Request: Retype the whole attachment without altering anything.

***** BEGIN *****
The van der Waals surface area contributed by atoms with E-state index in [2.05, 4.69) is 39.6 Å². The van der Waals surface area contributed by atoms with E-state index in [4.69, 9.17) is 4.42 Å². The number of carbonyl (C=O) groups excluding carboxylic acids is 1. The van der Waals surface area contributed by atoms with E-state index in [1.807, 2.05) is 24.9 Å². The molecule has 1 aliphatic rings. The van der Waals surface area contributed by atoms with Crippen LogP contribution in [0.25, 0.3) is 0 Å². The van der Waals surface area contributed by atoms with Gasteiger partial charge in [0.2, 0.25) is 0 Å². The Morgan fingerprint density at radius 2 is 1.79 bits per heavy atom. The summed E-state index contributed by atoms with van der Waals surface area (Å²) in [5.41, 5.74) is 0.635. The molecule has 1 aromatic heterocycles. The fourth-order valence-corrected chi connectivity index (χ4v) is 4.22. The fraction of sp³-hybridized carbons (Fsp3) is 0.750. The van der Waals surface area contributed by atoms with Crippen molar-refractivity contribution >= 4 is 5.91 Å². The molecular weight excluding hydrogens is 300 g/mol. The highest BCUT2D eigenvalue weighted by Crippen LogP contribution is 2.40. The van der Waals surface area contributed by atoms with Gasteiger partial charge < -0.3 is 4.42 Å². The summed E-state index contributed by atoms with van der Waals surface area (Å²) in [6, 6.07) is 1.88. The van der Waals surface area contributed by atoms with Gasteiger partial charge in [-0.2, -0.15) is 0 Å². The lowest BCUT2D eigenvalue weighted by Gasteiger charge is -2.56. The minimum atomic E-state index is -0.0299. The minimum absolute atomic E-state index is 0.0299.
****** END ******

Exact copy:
The van der Waals surface area contributed by atoms with E-state index in [2.05, 4.69) is 39.6 Å². The van der Waals surface area contributed by atoms with E-state index in [4.69, 9.17) is 4.42 Å². The number of carbonyl (C=O) groups excluding carboxylic acids is 1. The van der Waals surface area contributed by atoms with E-state index in [1.807, 2.05) is 24.9 Å². The molecule has 1 aliphatic rings. The van der Waals surface area contributed by atoms with Crippen LogP contribution in [0.25, 0.3) is 0 Å². The van der Waals surface area contributed by atoms with Gasteiger partial charge in [0.2, 0.25) is 0 Å². The Morgan fingerprint density at radius 2 is 1.79 bits per heavy atom. The summed E-state index contributed by atoms with van der Waals surface area (Å²) in [5.41, 5.74) is 0.635. The molecule has 1 aromatic heterocycles. The fourth-order valence-corrected chi connectivity index (χ4v) is 4.22. The fraction of sp³-hybridized carbons (Fsp3) is 0.750. The van der Waals surface area contributed by atoms with Crippen molar-refractivity contribution >= 4 is 5.91 Å². The molecular weight excluding hydrogens is 300 g/mol. The highest BCUT2D eigenvalue weighted by Crippen LogP contribution is 2.40. The van der Waals surface area contributed by atoms with Gasteiger partial charge < -0.3 is 4.42 Å². The summed E-state index contributed by atoms with van der Waals surface area (Å²) in [6, 6.07) is 1.88. The van der Waals surface area contributed by atoms with Gasteiger partial charge in [-0.2, -0.15) is 0 Å². The lowest BCUT2D eigenvalue weighted by Gasteiger charge is -2.56. The minimum atomic E-state index is -0.0299. The minimum absolute atomic E-state index is 0.0299.